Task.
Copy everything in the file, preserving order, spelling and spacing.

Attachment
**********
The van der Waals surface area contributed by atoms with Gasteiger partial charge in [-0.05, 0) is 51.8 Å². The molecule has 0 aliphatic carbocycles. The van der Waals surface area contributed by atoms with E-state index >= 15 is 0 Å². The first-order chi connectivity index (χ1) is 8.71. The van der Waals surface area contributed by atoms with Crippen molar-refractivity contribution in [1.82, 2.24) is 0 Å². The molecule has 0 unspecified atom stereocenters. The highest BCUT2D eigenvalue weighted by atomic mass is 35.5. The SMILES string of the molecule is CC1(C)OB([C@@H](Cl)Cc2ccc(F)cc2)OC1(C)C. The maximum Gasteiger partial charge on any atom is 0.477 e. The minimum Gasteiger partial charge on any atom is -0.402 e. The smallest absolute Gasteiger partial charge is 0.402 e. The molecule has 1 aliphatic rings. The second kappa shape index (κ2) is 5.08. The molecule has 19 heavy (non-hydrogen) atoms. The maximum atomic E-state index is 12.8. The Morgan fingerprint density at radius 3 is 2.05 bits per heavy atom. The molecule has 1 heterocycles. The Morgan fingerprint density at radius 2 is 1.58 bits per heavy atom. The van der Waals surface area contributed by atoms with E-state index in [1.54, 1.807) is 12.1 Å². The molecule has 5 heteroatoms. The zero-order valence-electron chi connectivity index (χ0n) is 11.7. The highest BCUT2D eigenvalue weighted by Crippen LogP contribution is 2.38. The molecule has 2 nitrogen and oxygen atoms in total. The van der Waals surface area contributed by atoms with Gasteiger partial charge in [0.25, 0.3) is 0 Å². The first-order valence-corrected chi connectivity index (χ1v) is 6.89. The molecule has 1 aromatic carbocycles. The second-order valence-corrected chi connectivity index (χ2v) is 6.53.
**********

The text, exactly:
The van der Waals surface area contributed by atoms with Gasteiger partial charge in [-0.05, 0) is 51.8 Å². The molecule has 0 aliphatic carbocycles. The van der Waals surface area contributed by atoms with E-state index >= 15 is 0 Å². The first-order chi connectivity index (χ1) is 8.71. The van der Waals surface area contributed by atoms with Crippen molar-refractivity contribution in [1.82, 2.24) is 0 Å². The molecule has 0 unspecified atom stereocenters. The highest BCUT2D eigenvalue weighted by atomic mass is 35.5. The SMILES string of the molecule is CC1(C)OB([C@@H](Cl)Cc2ccc(F)cc2)OC1(C)C. The maximum Gasteiger partial charge on any atom is 0.477 e. The minimum Gasteiger partial charge on any atom is -0.402 e. The smallest absolute Gasteiger partial charge is 0.402 e. The molecule has 1 aliphatic rings. The second kappa shape index (κ2) is 5.08. The molecule has 19 heavy (non-hydrogen) atoms. The maximum atomic E-state index is 12.8. The Morgan fingerprint density at radius 3 is 2.05 bits per heavy atom. The molecule has 1 heterocycles. The Morgan fingerprint density at radius 2 is 1.58 bits per heavy atom. The van der Waals surface area contributed by atoms with E-state index in [1.54, 1.807) is 12.1 Å². The molecule has 5 heteroatoms. The zero-order valence-electron chi connectivity index (χ0n) is 11.7. The highest BCUT2D eigenvalue weighted by Crippen LogP contribution is 2.38. The molecule has 2 nitrogen and oxygen atoms in total. The van der Waals surface area contributed by atoms with Gasteiger partial charge in [0.25, 0.3) is 0 Å². The first-order valence-corrected chi connectivity index (χ1v) is 6.89. The molecule has 1 aromatic carbocycles. The second-order valence-corrected chi connectivity index (χ2v) is 6.53.